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After obtaining a degree in Mechanical Engineering in 1963 I completed a graduate apprenticeship at Vickers Armstrong near Swindon. In 1965 I married my lovely wife Ann, whom I had met as a history student while we were at Bristol University. Responding to what I believed was a call from God to the Methodist ministry, I returned to university and obtained a second degree in Theology, specializing in Comparative Religion at King's College, London.

I spent the first half of my working life as a Methodist Minister, mainly in rural England but also for 18 months in Chile on the shores of the Magellan Straits, along with Ann and our family of four young children. In 1981 we returned to England, where I became the pastor of a small independent church near High Wycombe for the next 12 years. I supplemented my income first as a part-time groundsman and then as a full time research engineer at a local company specializing in the use of timber in construction. During a second full-time career of 20 years culminating in the position of Senior Engineer I carried out practical and theoretical research, wrote various advisory leaflets and books, and conducted seminars throughout the United Kingdom.

In 1997 I took four years out to learn to learn to write computer software and work as a professional software developer. During that time I produced Captain Cook's Tuck Box, a unique cookery teaching software program for children that was approved by a government quango for use in schools. I then returned to TRADA Technology Ltd to produce engineering design software and finally to write an important manual explaining the European Structural Design Code for Timber.

I had made several brief return visits to Chile and in 1992 I established a charity, Chile for Christ, to support churches, individuals, and the frequent victims of natural disasters in that land. Between 2003 and 2009 I organized a number of fund-raising walks in which I took part. These included climbing the sixteen 3000ft+ peaks in Snowdonia in 24 hours, and all three of the highest mountains in England, Scotland and Wales also in 24 hours. One fruit of these efforts was financing the building of 8 timber frame houses for indigenous Pehuenche families who lived in great poverty in the foothills of the Andes Mountains.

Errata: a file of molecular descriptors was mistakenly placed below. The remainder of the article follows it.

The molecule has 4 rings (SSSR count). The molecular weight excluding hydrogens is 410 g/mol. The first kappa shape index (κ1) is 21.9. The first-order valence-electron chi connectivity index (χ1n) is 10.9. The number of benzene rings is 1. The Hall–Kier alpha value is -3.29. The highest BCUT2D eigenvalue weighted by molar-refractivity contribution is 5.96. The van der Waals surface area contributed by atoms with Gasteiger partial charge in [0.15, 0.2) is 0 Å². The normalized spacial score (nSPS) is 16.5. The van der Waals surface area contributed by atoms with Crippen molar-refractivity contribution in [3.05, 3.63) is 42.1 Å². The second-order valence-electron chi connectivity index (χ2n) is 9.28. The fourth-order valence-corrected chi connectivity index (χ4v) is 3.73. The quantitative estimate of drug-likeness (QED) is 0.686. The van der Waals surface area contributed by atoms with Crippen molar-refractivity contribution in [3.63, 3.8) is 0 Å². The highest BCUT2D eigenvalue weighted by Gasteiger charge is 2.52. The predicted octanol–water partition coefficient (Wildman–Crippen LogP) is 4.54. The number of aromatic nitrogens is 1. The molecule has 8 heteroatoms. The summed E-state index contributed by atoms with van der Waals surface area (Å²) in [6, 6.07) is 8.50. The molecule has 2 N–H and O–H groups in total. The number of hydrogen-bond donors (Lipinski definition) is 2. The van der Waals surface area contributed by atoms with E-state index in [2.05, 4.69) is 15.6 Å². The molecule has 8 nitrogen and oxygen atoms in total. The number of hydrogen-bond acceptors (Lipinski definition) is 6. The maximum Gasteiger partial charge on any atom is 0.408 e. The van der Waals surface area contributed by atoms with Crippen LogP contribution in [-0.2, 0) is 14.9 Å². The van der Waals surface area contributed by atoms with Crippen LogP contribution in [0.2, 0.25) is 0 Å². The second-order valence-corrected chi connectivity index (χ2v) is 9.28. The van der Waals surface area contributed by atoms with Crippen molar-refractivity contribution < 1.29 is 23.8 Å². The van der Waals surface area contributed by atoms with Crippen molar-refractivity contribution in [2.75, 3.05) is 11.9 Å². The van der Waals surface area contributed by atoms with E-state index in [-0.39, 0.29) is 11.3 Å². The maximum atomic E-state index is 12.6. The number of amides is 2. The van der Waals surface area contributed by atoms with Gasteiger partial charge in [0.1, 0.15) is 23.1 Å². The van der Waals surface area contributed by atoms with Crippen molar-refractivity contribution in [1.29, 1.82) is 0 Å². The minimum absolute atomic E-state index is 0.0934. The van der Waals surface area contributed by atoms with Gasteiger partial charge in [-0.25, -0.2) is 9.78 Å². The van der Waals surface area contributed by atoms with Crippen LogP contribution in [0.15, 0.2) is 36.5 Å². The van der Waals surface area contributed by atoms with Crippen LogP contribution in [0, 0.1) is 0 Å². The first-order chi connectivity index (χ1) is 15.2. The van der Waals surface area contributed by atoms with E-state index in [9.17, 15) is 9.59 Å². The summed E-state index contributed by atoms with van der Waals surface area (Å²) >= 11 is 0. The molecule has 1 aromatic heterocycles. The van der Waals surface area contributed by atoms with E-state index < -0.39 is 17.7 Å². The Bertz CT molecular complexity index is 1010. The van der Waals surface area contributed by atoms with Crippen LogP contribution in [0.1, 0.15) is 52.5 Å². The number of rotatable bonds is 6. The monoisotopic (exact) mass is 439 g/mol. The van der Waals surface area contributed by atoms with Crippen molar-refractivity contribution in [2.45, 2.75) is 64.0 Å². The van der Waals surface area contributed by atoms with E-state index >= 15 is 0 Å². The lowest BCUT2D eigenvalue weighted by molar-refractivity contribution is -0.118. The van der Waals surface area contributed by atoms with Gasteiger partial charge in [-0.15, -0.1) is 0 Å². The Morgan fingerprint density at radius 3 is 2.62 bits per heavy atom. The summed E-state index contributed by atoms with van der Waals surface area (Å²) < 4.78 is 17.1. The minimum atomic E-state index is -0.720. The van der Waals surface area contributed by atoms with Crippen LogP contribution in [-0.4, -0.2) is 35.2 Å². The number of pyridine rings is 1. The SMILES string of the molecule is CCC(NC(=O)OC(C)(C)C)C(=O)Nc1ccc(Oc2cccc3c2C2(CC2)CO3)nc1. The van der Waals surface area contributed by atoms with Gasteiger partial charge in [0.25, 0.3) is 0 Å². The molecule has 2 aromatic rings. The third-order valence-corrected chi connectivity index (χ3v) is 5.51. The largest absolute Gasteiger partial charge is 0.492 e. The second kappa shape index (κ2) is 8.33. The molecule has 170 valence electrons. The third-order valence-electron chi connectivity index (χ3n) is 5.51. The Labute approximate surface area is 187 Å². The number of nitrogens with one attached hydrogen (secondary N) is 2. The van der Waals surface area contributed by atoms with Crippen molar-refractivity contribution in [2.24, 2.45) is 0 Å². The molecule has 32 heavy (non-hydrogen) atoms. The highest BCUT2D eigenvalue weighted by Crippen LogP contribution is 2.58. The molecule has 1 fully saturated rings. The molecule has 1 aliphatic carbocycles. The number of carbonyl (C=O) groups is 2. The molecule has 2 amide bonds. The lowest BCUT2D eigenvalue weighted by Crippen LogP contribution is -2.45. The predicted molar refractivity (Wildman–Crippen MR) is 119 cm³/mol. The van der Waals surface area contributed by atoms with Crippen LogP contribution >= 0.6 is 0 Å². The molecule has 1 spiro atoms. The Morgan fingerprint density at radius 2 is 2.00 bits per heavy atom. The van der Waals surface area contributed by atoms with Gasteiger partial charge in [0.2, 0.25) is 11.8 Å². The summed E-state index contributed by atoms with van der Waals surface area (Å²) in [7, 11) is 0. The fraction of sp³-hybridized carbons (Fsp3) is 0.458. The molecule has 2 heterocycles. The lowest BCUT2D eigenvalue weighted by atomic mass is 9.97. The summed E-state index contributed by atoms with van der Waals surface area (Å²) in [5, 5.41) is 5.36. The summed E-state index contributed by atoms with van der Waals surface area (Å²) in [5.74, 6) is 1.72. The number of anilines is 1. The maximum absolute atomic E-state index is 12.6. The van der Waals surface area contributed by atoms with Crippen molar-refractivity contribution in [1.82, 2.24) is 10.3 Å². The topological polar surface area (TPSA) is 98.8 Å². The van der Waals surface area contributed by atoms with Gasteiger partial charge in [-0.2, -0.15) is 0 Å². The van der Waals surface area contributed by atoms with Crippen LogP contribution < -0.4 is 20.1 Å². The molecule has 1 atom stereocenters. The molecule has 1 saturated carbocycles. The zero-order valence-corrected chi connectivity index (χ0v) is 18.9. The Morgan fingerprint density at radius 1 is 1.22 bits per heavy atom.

I retired from paid employment in 2007. When I am not managing the charity, playing the cello or gardening, I am spending more and more of my time in writing.

'Twenty-First Century Nutrition and Family Health' arose from my work on cookery software and from several diet-related illnesses in our family, including my brother-in-law's fatal heart attack at the age of only 40, and thirteen years of my wife's Type 2 diabetes, which was eventually cured after two years on the diet I recommend in the book. I believe that my work in engineering research has enabled me to look objectively at the facts relating to diet and health without automatically accepting as true everything that the government, health-related organizations and food manufacturers would have us believe. My experience as a preacher and lecturer has given me practice in presenting important facts clearly and in an interesting way. I truly believe that families should put into practice all the advice I have given, because to ignore it will inevitably lead to health problems in one form or another, and physical health is our most important possession this side of eternity.

I am a member of the Nutrition Society, the Institute of Materials, Minerals and Mining, and the Institute of Wood Science. I support the Woodland Trust, the Soil Association, and several Christian charities.

My next book will be a 'family friendly' version of Twenty-First Century Nutrition and Family Health.
 
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